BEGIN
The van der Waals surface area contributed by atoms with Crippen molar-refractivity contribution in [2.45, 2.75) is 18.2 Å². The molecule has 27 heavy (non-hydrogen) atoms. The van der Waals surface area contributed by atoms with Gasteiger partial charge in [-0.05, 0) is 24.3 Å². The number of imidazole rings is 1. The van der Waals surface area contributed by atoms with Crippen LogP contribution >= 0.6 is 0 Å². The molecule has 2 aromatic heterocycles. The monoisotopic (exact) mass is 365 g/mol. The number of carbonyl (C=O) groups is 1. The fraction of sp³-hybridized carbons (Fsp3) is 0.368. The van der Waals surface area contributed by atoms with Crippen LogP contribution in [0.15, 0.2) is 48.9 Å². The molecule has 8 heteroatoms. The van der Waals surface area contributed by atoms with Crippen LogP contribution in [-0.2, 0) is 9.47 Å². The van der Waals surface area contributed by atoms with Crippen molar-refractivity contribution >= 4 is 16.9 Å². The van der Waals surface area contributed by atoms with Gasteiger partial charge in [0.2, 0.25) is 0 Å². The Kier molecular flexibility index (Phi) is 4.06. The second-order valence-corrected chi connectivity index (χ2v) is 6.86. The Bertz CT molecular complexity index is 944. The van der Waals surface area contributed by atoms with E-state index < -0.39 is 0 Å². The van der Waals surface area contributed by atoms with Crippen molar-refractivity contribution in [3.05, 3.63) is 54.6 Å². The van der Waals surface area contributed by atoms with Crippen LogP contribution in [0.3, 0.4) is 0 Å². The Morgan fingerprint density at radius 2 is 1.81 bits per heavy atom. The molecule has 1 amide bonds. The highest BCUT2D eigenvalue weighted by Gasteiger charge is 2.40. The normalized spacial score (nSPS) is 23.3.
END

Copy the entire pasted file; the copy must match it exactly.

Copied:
The van der Waals surface area contributed by atoms with Crippen molar-refractivity contribution in [2.45, 2.75) is 18.2 Å². The molecule has 27 heavy (non-hydrogen) atoms. The van der Waals surface area contributed by atoms with Gasteiger partial charge in [-0.05, 0) is 24.3 Å². The number of imidazole rings is 1. The van der Waals surface area contributed by atoms with Crippen LogP contribution >= 0.6 is 0 Å². The molecule has 2 aromatic heterocycles. The monoisotopic (exact) mass is 365 g/mol. The number of carbonyl (C=O) groups is 1. The fraction of sp³-hybridized carbons (Fsp3) is 0.368. The van der Waals surface area contributed by atoms with Crippen LogP contribution in [0.15, 0.2) is 48.9 Å². The molecule has 8 heteroatoms. The van der Waals surface area contributed by atoms with Crippen LogP contribution in [-0.2, 0) is 9.47 Å². The van der Waals surface area contributed by atoms with Crippen molar-refractivity contribution >= 4 is 16.9 Å². The van der Waals surface area contributed by atoms with Gasteiger partial charge in [0.2, 0.25) is 0 Å². The Kier molecular flexibility index (Phi) is 4.06. The second-order valence-corrected chi connectivity index (χ2v) is 6.86. The Bertz CT molecular complexity index is 944. The van der Waals surface area contributed by atoms with E-state index < -0.39 is 0 Å². The van der Waals surface area contributed by atoms with Crippen molar-refractivity contribution in [3.05, 3.63) is 54.6 Å². The van der Waals surface area contributed by atoms with Crippen LogP contribution in [0.3, 0.4) is 0 Å². The Morgan fingerprint density at radius 2 is 1.81 bits per heavy atom. The molecule has 1 amide bonds. The highest BCUT2D eigenvalue weighted by Gasteiger charge is 2.40. The normalized spacial score (nSPS) is 23.3.